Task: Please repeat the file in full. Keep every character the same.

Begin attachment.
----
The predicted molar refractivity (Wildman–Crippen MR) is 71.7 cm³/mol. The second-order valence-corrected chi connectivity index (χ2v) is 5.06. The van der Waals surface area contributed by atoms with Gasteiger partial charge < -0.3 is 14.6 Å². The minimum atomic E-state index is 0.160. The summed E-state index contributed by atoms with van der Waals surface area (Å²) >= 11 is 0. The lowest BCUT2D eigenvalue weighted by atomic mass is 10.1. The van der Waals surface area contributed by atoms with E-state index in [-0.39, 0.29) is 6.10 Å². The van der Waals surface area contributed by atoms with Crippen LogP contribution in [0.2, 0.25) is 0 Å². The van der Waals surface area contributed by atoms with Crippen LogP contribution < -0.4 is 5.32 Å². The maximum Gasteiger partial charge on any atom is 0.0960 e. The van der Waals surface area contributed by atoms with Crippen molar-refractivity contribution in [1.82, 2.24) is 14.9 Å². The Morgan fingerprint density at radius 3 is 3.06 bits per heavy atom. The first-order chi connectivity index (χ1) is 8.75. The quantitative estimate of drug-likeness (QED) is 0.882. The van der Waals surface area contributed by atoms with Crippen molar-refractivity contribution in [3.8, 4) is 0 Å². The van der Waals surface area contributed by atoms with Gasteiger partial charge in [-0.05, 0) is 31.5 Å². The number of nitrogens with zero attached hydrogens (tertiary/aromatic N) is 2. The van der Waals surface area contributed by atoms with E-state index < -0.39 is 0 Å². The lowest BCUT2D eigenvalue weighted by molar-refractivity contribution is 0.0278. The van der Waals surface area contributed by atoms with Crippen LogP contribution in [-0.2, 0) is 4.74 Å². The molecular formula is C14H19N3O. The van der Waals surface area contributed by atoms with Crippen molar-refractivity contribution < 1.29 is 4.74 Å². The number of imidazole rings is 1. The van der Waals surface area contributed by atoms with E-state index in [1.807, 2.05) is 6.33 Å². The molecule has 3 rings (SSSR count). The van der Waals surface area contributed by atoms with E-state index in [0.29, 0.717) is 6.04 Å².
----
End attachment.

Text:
The predicted molar refractivity (Wildman–Crippen MR) is 71.7 cm³/mol. The second-order valence-corrected chi connectivity index (χ2v) is 5.06. The van der Waals surface area contributed by atoms with Gasteiger partial charge < -0.3 is 14.6 Å². The minimum atomic E-state index is 0.160. The summed E-state index contributed by atoms with van der Waals surface area (Å²) >= 11 is 0. The lowest BCUT2D eigenvalue weighted by atomic mass is 10.1. The van der Waals surface area contributed by atoms with E-state index in [-0.39, 0.29) is 6.10 Å². The van der Waals surface area contributed by atoms with Crippen LogP contribution in [0.2, 0.25) is 0 Å². The van der Waals surface area contributed by atoms with Crippen LogP contribution < -0.4 is 5.32 Å². The maximum Gasteiger partial charge on any atom is 0.0960 e. The van der Waals surface area contributed by atoms with Crippen molar-refractivity contribution in [1.82, 2.24) is 14.9 Å². The Morgan fingerprint density at radius 3 is 3.06 bits per heavy atom. The first-order chi connectivity index (χ1) is 8.75. The quantitative estimate of drug-likeness (QED) is 0.882. The van der Waals surface area contributed by atoms with Crippen molar-refractivity contribution in [3.8, 4) is 0 Å². The van der Waals surface area contributed by atoms with Gasteiger partial charge in [-0.05, 0) is 31.5 Å². The number of nitrogens with zero attached hydrogens (tertiary/aromatic N) is 2. The van der Waals surface area contributed by atoms with E-state index < -0.39 is 0 Å². The lowest BCUT2D eigenvalue weighted by molar-refractivity contribution is 0.0278. The van der Waals surface area contributed by atoms with Crippen LogP contribution in [-0.2, 0) is 4.74 Å². The molecular formula is C14H19N3O. The van der Waals surface area contributed by atoms with Crippen molar-refractivity contribution < 1.29 is 4.74 Å². The number of imidazole rings is 1. The van der Waals surface area contributed by atoms with E-state index in [1.807, 2.05) is 6.33 Å². The molecule has 3 rings (SSSR count). The van der Waals surface area contributed by atoms with E-state index in [0.29, 0.717) is 6.04 Å².